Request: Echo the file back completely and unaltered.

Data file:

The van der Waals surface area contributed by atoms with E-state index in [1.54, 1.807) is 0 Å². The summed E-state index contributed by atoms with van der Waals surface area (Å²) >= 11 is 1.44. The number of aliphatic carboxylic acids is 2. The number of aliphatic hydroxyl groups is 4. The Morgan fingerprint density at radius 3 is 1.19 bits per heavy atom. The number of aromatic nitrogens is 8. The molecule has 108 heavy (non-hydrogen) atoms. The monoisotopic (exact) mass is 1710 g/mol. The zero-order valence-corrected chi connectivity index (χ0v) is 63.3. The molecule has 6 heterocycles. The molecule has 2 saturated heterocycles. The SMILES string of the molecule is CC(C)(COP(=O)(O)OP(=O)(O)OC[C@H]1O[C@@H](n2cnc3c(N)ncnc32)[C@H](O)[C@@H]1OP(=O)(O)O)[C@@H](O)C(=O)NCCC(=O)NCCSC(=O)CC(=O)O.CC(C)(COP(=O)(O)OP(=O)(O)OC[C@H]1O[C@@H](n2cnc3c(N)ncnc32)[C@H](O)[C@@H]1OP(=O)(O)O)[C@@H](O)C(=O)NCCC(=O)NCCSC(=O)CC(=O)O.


The van der Waals surface area contributed by atoms with E-state index in [1.54, 1.807) is 0 Å². The summed E-state index contributed by atoms with van der Waals surface area (Å²) >= 11 is 1.44. The number of aliphatic carboxylic acids is 2. The number of aliphatic hydroxyl groups is 4. The Morgan fingerprint density at radius 3 is 1.19 bits per heavy atom. The number of aromatic nitrogens is 8. The molecule has 108 heavy (non-hydrogen) atoms. The monoisotopic (exact) mass is 1710 g/mol. The zero-order valence-corrected chi connectivity index (χ0v) is 63.3. The molecule has 6 heterocycles. The molecule has 2 saturated heterocycles. The SMILES string of the molecule is CC(C)(COP(=O)(O)OP(=O)(O)OC[C@H]1O[C@@H](n2cnc3c(N)ncnc32)[C@H](O)[C@@H]1OP(=O)(O)O)[C@@H](O)C(=O)NCCC(=O)NCCSC(=O)CC(=O)O.CC(C)(COP(=O)(O)OP(=O)(O)OC[C@H]1O[C@@H](n2cnc3c(N)ncnc32)[C@H](O)[C@@H]1OP(=O)(O)O)[C@@H](O)C(=O)NCCC(=O)NCCSC(=O)CC(=O)O.